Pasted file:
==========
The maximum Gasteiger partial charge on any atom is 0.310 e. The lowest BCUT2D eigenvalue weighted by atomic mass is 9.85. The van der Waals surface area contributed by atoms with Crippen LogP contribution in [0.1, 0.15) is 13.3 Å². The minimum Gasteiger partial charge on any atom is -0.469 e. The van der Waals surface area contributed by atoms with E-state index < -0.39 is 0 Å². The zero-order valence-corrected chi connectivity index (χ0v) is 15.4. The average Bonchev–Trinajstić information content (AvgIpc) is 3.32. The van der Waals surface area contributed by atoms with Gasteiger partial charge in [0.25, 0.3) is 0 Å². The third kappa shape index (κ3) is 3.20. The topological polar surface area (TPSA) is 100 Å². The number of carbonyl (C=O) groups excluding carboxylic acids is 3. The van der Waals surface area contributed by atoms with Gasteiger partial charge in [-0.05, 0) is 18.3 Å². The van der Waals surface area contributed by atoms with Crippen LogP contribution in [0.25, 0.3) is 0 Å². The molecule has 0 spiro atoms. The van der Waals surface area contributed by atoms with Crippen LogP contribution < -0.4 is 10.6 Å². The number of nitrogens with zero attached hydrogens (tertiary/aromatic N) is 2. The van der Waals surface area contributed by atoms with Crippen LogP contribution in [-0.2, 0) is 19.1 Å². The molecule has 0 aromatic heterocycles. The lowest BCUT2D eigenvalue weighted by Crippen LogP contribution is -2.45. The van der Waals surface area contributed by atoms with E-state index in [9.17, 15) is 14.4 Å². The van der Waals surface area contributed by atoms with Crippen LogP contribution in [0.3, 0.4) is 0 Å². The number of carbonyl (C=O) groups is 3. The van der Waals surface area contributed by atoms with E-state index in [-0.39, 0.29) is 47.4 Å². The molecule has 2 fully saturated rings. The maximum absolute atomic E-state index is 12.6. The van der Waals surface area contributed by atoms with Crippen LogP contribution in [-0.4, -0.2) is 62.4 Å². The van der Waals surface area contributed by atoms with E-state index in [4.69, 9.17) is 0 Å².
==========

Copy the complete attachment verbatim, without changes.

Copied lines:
The maximum Gasteiger partial charge on any atom is 0.310 e. The lowest BCUT2D eigenvalue weighted by atomic mass is 9.85. The van der Waals surface area contributed by atoms with Crippen LogP contribution in [0.1, 0.15) is 13.3 Å². The minimum Gasteiger partial charge on any atom is -0.469 e. The van der Waals surface area contributed by atoms with E-state index < -0.39 is 0 Å². The zero-order valence-corrected chi connectivity index (χ0v) is 15.4. The average Bonchev–Trinajstić information content (AvgIpc) is 3.32. The van der Waals surface area contributed by atoms with Gasteiger partial charge in [0.25, 0.3) is 0 Å². The third kappa shape index (κ3) is 3.20. The topological polar surface area (TPSA) is 100 Å². The number of carbonyl (C=O) groups excluding carboxylic acids is 3. The van der Waals surface area contributed by atoms with Gasteiger partial charge in [-0.05, 0) is 18.3 Å². The van der Waals surface area contributed by atoms with Crippen LogP contribution in [0.25, 0.3) is 0 Å². The molecule has 0 spiro atoms. The van der Waals surface area contributed by atoms with Crippen LogP contribution < -0.4 is 10.6 Å². The number of nitrogens with zero attached hydrogens (tertiary/aromatic N) is 2. The van der Waals surface area contributed by atoms with Crippen LogP contribution in [-0.2, 0) is 19.1 Å². The molecule has 0 aromatic heterocycles. The lowest BCUT2D eigenvalue weighted by Crippen LogP contribution is -2.45. The van der Waals surface area contributed by atoms with E-state index in [9.17, 15) is 14.4 Å². The van der Waals surface area contributed by atoms with Crippen LogP contribution in [0.3, 0.4) is 0 Å². The number of carbonyl (C=O) groups is 3. The van der Waals surface area contributed by atoms with E-state index in [-0.39, 0.29) is 47.4 Å². The molecule has 2 fully saturated rings. The maximum absolute atomic E-state index is 12.6. The van der Waals surface area contributed by atoms with Crippen LogP contribution in [-0.4, -0.2) is 62.4 Å². The van der Waals surface area contributed by atoms with E-state index in [4.69, 9.17) is 0 Å².